“Stuck in the middle with you”. In The Hateful Eight, Tarantino takes us out on the road to Red Rock and traps us in the middle of a shed. During a blizzard. What transpires is a two hour forty five minute snowstorm of Quentin-soaked siege action. Feeling hypothermic? No, it is typical Tarantino, red hot and full to the brim of wit. It would melt Iceland, let alone the Wyoming snow. If Slow West took a more leisurely approach to the genre, here Tarantino innovates further, giving us the static Western.
The first forty five minutes or so are joyfully spent trawling through the snow in bounty hunter John Ruth’s wagon as he brings home the inverted commas bounty of convicted killer Daisy Domergue. Jennifer Jason Leigh gives a bespattered beauty to her white trash character. She is an ugly artery bleeding into the heart of the film with eyes on escape at any cost. Her face is also a blank canvass for any blood our gore-friendly director sees fit to insert. Besmirched with brains would have to be a personal favourite. Of course the film deals its fair share of gratuitous violence. What more would you want from a director on the campaign trail against police brutality…?
Anyway, the only trail the film follows is the route to Minnie’s Haberdashery. Before arrival at this icily isolated general store we pick up our protagonist: Samuel L. Jackson’s Major Marquis Warren. Jackson’s bounty hunter is a former unionist officer who fought in the American Civil War. Carrying his Lincoln letter – a letter from President Abraham Lincoln – Warren duplicitously snakes his way across America’s endless countryside. His fall announced in the first frame. He sits on a throne of three dead bodies as Ruth’s Wagon halts at the sight of our ominous, yet sartorially excellent Major. Next on the road comes the town’s new sheriff, Chris Mannix, deftly over-played by the imaginatively titled Walton Goggins as the counterpoint to Jackson’s sedate control.
The wandering journeys of our collected vagabonds are left implicit as Tarantino focalises upon the long weekend from hell, holed up in a snowy hillside shed. America’s scale is captured on the nostalgic Spaghetti Western selection of the 70mm Panavision print. The wintry vistas are not the desert spectacle of yore, but their transcendental beauty washes away the onscreen violence, providing a cathartic quality to the moments of (less-than-expected) excessive blood letting. But it is the use of this retro-tech within the cabin that is true genius, adding an epic overtone to the closed space. Characters flit on the edge of the screen in this expanded universe, testament to cinematographers Robert Richardson’s precision.
Admittedly, three of the UK’s bigger cinema chains, including the ubiquitous Cineworld, will not feel faintly sympathetic having overlooked the film due to incompatibility in screening. Nonetheless, The Hateful Eight it is a rewardingly immersive watch and well worth watching on as big a screen as possible, even if that means sourcing an alternative cinema to your usual ghastly haunt. Tarantino likes to court controversy and this year has seen the icon of contemporary American cinema back in the headlines. It is just nice to see it is the film’s aesthetic style that is the controversy here and not the man behind the lens.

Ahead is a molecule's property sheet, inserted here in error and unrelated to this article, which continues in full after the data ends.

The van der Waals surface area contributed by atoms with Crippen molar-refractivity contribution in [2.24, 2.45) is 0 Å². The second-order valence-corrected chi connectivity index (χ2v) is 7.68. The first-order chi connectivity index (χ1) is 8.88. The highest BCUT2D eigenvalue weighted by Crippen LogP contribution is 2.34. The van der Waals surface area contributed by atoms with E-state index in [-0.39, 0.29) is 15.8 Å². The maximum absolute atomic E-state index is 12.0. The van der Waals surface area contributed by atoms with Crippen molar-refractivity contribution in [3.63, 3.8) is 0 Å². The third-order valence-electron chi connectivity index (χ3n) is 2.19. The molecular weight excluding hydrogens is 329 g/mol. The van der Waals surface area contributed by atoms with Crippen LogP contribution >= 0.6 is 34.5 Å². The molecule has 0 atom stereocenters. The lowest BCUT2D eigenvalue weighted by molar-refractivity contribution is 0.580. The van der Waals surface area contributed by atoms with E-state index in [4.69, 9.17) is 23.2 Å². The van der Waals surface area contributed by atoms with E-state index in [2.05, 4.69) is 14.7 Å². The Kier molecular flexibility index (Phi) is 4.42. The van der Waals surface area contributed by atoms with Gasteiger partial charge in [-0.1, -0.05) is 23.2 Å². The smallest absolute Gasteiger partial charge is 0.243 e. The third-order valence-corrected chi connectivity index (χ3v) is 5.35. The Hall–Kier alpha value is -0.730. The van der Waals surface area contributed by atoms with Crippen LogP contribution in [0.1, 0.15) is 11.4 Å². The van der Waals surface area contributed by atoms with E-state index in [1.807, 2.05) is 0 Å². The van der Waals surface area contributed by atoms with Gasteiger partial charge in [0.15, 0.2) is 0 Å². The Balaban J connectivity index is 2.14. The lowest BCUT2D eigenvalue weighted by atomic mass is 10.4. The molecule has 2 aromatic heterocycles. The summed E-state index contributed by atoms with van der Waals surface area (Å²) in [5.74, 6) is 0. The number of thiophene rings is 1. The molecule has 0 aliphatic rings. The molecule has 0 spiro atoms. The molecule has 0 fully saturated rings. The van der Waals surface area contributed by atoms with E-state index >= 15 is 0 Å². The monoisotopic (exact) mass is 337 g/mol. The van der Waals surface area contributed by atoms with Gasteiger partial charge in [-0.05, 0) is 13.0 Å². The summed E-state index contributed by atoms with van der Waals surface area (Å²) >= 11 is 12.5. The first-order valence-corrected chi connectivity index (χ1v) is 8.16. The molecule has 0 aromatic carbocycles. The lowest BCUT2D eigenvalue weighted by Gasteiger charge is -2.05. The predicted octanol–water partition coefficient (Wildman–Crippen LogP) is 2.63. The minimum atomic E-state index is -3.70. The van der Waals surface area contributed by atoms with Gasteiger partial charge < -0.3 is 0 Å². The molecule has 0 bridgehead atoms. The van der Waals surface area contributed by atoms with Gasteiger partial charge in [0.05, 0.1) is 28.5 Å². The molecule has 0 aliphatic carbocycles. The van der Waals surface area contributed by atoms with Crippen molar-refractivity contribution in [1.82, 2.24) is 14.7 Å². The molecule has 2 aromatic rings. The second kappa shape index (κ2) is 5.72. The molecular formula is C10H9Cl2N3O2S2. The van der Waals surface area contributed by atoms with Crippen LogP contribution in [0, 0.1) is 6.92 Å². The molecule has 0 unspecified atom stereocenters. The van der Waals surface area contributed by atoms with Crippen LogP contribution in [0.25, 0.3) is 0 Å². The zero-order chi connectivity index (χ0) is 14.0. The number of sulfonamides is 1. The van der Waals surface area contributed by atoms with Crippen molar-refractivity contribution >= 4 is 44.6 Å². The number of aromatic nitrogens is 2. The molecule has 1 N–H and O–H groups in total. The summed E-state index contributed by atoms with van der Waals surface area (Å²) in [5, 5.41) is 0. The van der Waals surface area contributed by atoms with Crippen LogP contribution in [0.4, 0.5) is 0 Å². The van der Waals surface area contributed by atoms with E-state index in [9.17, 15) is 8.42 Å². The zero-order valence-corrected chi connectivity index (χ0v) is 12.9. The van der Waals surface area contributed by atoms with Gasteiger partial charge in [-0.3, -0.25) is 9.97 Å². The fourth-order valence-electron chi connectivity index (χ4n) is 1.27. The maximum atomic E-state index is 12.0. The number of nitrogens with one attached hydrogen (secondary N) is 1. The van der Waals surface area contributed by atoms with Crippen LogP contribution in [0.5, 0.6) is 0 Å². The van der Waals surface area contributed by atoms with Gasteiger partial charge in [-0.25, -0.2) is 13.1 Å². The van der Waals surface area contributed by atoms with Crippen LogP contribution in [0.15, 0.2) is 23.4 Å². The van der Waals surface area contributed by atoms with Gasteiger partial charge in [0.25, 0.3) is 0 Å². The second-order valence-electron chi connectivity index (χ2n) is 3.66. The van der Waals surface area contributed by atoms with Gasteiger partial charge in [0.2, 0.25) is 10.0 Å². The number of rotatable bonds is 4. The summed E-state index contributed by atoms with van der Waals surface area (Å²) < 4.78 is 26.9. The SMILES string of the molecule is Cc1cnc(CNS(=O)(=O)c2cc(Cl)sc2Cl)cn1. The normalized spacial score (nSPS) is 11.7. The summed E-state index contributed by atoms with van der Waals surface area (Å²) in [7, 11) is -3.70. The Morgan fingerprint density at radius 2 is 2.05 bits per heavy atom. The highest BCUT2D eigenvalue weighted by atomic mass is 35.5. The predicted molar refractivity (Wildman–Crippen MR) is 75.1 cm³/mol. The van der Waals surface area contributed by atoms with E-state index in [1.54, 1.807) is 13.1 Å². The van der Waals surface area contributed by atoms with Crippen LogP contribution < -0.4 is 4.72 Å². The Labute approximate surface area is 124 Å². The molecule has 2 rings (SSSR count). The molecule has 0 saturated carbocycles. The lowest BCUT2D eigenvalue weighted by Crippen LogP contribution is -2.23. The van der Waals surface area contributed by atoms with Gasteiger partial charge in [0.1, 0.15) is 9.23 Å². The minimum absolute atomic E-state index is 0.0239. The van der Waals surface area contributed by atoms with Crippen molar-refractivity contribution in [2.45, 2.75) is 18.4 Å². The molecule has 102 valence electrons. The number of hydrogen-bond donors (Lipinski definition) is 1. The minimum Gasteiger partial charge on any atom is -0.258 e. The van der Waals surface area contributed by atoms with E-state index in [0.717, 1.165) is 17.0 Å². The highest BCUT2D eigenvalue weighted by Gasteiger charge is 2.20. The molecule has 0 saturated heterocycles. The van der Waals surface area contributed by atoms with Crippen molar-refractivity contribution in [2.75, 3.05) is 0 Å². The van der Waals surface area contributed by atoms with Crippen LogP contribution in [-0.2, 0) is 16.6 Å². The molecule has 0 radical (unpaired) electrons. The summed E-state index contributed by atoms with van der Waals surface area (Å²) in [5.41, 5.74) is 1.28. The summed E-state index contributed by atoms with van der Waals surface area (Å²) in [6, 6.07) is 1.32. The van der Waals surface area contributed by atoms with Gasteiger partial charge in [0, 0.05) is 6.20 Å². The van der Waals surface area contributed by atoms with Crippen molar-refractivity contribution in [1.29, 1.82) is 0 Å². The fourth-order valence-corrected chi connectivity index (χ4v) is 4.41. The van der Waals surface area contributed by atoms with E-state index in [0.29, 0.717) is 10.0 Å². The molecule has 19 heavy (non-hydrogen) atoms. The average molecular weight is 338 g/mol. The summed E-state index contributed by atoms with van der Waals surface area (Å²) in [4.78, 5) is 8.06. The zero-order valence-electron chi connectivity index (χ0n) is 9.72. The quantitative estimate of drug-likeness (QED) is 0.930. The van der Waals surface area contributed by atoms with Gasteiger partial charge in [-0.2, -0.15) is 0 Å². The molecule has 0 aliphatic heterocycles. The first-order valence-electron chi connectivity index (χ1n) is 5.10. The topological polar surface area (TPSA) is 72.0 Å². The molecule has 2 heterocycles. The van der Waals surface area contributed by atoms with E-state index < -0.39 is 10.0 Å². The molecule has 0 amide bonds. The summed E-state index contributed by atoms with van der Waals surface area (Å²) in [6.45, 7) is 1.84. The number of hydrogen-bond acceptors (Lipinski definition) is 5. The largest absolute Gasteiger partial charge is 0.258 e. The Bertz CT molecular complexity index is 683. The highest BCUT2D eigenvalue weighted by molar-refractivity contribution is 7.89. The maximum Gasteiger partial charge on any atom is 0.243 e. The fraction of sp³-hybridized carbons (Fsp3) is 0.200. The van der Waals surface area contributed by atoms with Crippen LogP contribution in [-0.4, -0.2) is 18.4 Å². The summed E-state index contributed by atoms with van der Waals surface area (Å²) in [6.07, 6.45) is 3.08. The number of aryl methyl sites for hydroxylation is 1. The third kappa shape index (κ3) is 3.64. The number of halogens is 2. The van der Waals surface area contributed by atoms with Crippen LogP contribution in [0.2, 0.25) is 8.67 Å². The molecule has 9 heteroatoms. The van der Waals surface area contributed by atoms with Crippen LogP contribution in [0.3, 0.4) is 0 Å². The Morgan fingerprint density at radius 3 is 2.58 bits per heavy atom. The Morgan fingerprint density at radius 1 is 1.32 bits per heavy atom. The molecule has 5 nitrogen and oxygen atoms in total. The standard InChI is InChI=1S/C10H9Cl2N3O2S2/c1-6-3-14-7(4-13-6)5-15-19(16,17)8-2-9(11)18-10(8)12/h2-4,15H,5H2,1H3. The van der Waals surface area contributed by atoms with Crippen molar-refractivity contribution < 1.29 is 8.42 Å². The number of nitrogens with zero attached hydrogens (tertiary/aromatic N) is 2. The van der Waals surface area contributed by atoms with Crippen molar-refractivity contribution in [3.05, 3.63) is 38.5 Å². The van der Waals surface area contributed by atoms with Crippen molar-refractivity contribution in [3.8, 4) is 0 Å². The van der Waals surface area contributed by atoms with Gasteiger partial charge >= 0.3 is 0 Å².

If Inglorious Bastards was a little sub-par and Django Unchained sparked a return to form, then The Hateful Eight rightfully sits amongst top Tarantino. This does not become obvious until we arrive at Minnie’s and the director’s vision truly erupts. The confined setting lends the production a sense of onstage, theatrical dramatic intensity. The claustrophobia gives the actors room to express their assembly of abilities. The assembled are led by a characteristically idiosyncratic performance from the excellent Tim Roth, who leads a treasure trove of talent sitting in wait for our wagon’s arrival. Roth plays english hangman, Oswaldo Mowbray, to tea-sipping bowler hat wearing essence, while retaining a complete air of unfathomable impenetrability.
Indeed, each of The Hateful Eight seems less auspicious than the last and with no sign of Minnie, something is clearly afoot. Tarantino’s talent is palpable in the easy blending of genre as the hijinks of the woodland road segue into a perfectly pitched portrait of paranoia. Agatha Christie eat your heart out is an expression this director would take a little too literally with access to today’s technology, but Tarantino’s twee twists, offset by violent turns offer new life to the age-old storyline of a collection of untrustworthy individuals incarcerated. The main arc of the plot centres around the coffee jug. I mean, come on, how twee can we be!
But, have faith. The running time is luxurious, not lugubrious, allowing the characters to develop under our gorging gaze. Three hours have flown before you can guess the ‘L’ in Samuel Jackson. He sure doesn’t act like a sixty seven year old, nor a Leroy for that matter. But before we get into guessing games, events onscreen are more than riveting, leaving no room for a Mexican wave in the grandstands. My main man for murder was Mexican man Bob (Demián Bichir), the caretaker, but Tarantino will lead you on many more dead-ends before the final reveal.
Sweet Dave? Nah…Channing Tatum, seriously.